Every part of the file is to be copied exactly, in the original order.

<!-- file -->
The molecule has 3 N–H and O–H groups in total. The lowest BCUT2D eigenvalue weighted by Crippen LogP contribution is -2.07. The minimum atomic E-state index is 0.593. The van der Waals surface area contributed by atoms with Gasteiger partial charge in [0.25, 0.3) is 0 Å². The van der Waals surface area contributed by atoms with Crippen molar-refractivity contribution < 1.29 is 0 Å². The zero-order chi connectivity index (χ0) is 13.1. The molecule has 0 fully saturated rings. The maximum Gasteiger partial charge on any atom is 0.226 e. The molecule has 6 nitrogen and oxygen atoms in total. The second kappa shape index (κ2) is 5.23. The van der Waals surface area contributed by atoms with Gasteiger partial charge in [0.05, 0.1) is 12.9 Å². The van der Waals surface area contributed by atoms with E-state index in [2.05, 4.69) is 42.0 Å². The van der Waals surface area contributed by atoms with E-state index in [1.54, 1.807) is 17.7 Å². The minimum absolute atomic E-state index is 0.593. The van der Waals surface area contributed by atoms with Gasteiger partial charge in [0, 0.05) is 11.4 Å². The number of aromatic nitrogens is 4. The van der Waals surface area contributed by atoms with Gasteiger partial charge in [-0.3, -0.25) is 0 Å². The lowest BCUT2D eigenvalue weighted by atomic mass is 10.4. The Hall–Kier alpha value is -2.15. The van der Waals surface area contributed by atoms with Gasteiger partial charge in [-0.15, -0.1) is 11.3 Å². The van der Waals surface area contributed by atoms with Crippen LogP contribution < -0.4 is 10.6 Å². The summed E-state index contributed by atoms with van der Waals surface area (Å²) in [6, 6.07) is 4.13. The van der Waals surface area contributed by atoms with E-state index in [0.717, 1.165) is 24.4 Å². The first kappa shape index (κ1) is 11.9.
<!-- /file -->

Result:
The molecule has 3 N–H and O–H groups in total. The lowest BCUT2D eigenvalue weighted by Crippen LogP contribution is -2.07. The minimum atomic E-state index is 0.593. The van der Waals surface area contributed by atoms with Gasteiger partial charge in [0.25, 0.3) is 0 Å². The van der Waals surface area contributed by atoms with Crippen molar-refractivity contribution < 1.29 is 0 Å². The zero-order chi connectivity index (χ0) is 13.1. The molecule has 0 fully saturated rings. The maximum Gasteiger partial charge on any atom is 0.226 e. The molecule has 6 nitrogen and oxygen atoms in total. The second kappa shape index (κ2) is 5.23. The van der Waals surface area contributed by atoms with Gasteiger partial charge in [0.05, 0.1) is 12.9 Å². The van der Waals surface area contributed by atoms with E-state index in [2.05, 4.69) is 42.0 Å². The van der Waals surface area contributed by atoms with E-state index in [1.54, 1.807) is 17.7 Å². The minimum absolute atomic E-state index is 0.593. The van der Waals surface area contributed by atoms with Gasteiger partial charge in [0, 0.05) is 11.4 Å². The number of aromatic nitrogens is 4. The van der Waals surface area contributed by atoms with Gasteiger partial charge in [-0.3, -0.25) is 0 Å². The lowest BCUT2D eigenvalue weighted by atomic mass is 10.4. The Hall–Kier alpha value is -2.15. The van der Waals surface area contributed by atoms with Gasteiger partial charge in [-0.15, -0.1) is 11.3 Å². The van der Waals surface area contributed by atoms with Crippen LogP contribution < -0.4 is 10.6 Å². The summed E-state index contributed by atoms with van der Waals surface area (Å²) in [6, 6.07) is 4.13. The van der Waals surface area contributed by atoms with E-state index in [0.717, 1.165) is 24.4 Å². The first kappa shape index (κ1) is 11.9.